The Cost Of Traded 2014 First-Round Picks

A look at our 2013/14 Reverse Standings table wouldn’t give you the idea that the 2014 draft class is as heralded as it is. Nor would it suggest how stingy GMs were with their first-round picks at the trade deadline last year. No team dealt away a first-round pick last February, but a dozen of next year’s 30 first-rounders were involved in a trade at some point. Not all of those selections will wind up actually changing hands for 2014 thanks to the protection attached under the terms of the trades, but the teams that wind up having to surrender their picks may rue having given them up.

Of course, no trade is made in a vacuum, and the desire for cap space fuels many transactions that appear lopsided on the surface, like the Pistons’ acquisition of Corey Maggette for Ben Gordon and what could be a lottery pick this year. Still, it’s interesting to see the raw costs of 2014 draft picks and wonder whether any flexibility a team might have gained was worth the cost of a chance at a future star. In many instances, the draft pick wasn’t the only asset the team surrendered, making the cost even higher.

Here’s a closer look at a few of the most interesting cases:

  • The Blazers won’t have to worry about having given up too valuable a pick if their hot start continues, but just as trading Gerald Wallace away netted them the 2012 No. 6 overall selection that became Damian Lillard, acquiring Wallace cost Portland a first-round pick. They also surrendered the pick that became Tobias Harris in the deal to bring Wallace to Rip City, and Harris is beginning to emerge as an important player for the Magic.
  • Dallas is more than a year removed from having to deal with the headache that Lamar Odom became during his time there, but the acquisition still haunts the Mavs. Dallas gave up a first-rounder to the Lakers as part of its deal to acquire the forward, and a pair of subsequent trades have set the Thunder up to see the Mavs’ pick as soon as 2014.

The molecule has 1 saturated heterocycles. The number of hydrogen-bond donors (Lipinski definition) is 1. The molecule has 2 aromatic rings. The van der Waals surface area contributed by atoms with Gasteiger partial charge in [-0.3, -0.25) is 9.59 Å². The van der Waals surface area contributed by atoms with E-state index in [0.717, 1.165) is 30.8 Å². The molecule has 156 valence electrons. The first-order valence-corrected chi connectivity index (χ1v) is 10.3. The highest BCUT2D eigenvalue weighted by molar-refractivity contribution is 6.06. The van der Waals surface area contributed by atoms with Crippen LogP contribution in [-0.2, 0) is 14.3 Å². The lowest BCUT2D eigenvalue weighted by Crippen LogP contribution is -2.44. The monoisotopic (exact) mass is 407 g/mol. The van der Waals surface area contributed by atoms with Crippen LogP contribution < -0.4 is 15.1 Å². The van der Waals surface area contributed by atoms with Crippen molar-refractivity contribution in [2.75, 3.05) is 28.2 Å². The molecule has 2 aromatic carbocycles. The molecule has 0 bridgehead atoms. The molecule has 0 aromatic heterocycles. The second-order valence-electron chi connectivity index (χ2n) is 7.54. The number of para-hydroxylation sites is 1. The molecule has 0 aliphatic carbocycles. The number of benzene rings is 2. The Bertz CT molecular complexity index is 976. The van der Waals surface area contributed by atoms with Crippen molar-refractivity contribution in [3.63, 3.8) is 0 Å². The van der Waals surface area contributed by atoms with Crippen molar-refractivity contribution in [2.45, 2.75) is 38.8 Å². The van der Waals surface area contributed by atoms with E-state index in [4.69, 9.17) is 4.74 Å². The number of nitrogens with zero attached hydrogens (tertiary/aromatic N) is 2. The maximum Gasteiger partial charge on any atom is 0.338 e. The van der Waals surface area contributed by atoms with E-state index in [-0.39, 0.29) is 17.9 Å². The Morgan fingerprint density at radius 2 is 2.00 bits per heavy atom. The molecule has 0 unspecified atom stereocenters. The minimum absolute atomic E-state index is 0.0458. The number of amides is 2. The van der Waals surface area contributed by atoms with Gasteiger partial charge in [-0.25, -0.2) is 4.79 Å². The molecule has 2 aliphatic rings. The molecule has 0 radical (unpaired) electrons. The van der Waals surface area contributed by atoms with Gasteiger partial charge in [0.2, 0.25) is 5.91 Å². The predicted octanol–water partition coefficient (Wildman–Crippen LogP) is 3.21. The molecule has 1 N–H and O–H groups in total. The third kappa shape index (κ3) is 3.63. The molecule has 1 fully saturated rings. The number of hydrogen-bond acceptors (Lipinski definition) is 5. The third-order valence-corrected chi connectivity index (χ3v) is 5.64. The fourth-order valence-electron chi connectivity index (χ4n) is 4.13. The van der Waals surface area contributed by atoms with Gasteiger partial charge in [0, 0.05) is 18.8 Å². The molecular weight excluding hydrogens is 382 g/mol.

• Bobcats fans have suffered through plenty, and even though underachieving Tyrus Thomas is gone thanks to the amnesty clause, the repercussions of the team’s ill-fated decision to trade for him remain. Charlotte must send its 2014 first-rounder to Chicago if it’s not a top-10 pick, thanks to the Thomas deal.
  • Drafting Wesley Johnson fourth overall in 2010 didn’t just cost the Timberwolves the chance to grab Paul George, DeMarcus Cousins and Larry Sanders, all of whom were still on the board. It also might have cost the team a late lottery pick next year. The Wolves’ 2014 first-round pick will go to the Suns if it’s No. 14 or below, since the Wolves threw the selection in as sweetener to prompt Phoenix to accept Johnson via trade last year. Ominously for the Wolves, their pick would come at No. 14 based on today’s standings.
  • It’s hard to fault the Knicks too much for trading their 2014 first-rounder, considering they gave it up in the Carmelo Anthony deal. Still, if Anthony bolts as a free agent this summer and the Knicks are left without a chance to grab a budding star in June’s draft, it will no doubt leave New York fans with plenty of regrets. That’s doubly true if the Knicks don’t start winning some games and their unprotected pick winds up as a lottery selection.

Here’s what each team with at least a slight chance of losing its 2014 first-round pick got in return. The number on the left indicates where the pick would fall in the draft order based on today’s reverse standings.

Picks that wouldn’t change hands based on today’s standings:

Picks that would: and Pro Sports Transactions were used in the creation of this post.

newest oldest

3 thoughts on “The Cost Of Traded 2014 First-Round Picks

  1. Jay P

    Nets also don’t own their pick. It would either go to Hawks or Celtics.


Leave a Reply

dziennika egzotyczny pieścić medycyny centrum medyczne zdrowie Denver